JClapp
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Posted: Wednesday, September 25, 2019 - 05:17 AM UTC

Quoted Text

That second drawing does illustrate quartering but primarily speaks to an aspect I never realized regarding locomotive design: Namely that the counterweights on steam locomotive drivers appear to be slightly advanced beyond strictly 180 degrees opposite the dynamic load they are intended to offset.

I would assume this was only done on large high speed road engines. It seems to me that switchers and any engine intended to regularly operate in both directions and at slow speeds would have their counterweights set at exactly 180 degrees.



not necessarily, counterweighting the drivers is quite complicated - good insight in this discussion.
165thspc
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Posted: Wednesday, September 25, 2019 - 04:24 PM UTC
Very interesting blog exchange on the subject, thanks Jonathan.

Never saw drivers with holes drilled in the front face before (or at least never noticed before) but I always assumed there might be shallow holes drilled or gouged in the rear face to fine tune the balance of the drivers. Much like the the small counterweights used to balance auto tires.
JPTRR
Staff MemberManaging Editor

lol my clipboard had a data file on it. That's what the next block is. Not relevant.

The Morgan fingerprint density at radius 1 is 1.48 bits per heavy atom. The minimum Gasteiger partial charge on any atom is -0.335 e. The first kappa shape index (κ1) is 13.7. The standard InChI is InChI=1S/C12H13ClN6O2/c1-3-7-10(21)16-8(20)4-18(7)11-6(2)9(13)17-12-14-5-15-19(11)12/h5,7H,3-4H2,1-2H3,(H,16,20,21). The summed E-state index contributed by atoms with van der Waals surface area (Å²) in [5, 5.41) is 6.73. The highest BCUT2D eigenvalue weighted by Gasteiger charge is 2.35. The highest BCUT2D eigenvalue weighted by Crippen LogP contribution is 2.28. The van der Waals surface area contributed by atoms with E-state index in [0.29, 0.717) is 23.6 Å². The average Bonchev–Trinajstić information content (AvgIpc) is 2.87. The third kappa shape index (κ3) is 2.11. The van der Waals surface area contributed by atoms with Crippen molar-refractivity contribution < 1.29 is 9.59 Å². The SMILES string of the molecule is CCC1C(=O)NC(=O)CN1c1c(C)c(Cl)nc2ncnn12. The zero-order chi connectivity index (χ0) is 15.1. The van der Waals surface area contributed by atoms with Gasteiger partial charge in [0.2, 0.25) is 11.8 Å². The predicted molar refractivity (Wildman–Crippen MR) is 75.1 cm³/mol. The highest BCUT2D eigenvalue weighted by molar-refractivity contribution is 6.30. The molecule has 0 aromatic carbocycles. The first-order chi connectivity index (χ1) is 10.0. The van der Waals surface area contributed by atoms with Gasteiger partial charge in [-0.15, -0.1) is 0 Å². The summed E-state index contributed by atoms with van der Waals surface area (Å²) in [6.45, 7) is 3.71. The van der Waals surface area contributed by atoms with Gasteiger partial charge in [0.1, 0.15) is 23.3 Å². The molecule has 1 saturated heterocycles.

RAILROAD MODELING
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Posted: Tuesday, October 08, 2019 - 01:26 PM UTC
Mike,

Thanks for starting this. I am trying to learn about quartering.
165thspc
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Posted: Tuesday, October 08, 2019 - 03:42 PM UTC
As I say I am building a static model and while I know a fair amount about quartering I had wondered which side would be in the "lead". The Trains article I came across, I think, gives us all the information a model builder might need on the subject.
165thspc
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Posted: Wednesday, October 09, 2019 - 11:03 AM UTC
Interesting animation on a related topic: Steam Locomotive Reversing & Adjusting the Cut-Off.

http://trumpetb.net/loco/rodsr.html

165thspc
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Posted: Thursday, October 10, 2019 - 02:48 AM UTC
Engineer's (Right) Side of locomotive, shown with "rods full down". This is the leading side of most steam engines.



Fireman's (Left) Side of Locomotive, shown "following" the right side by 90 degrees: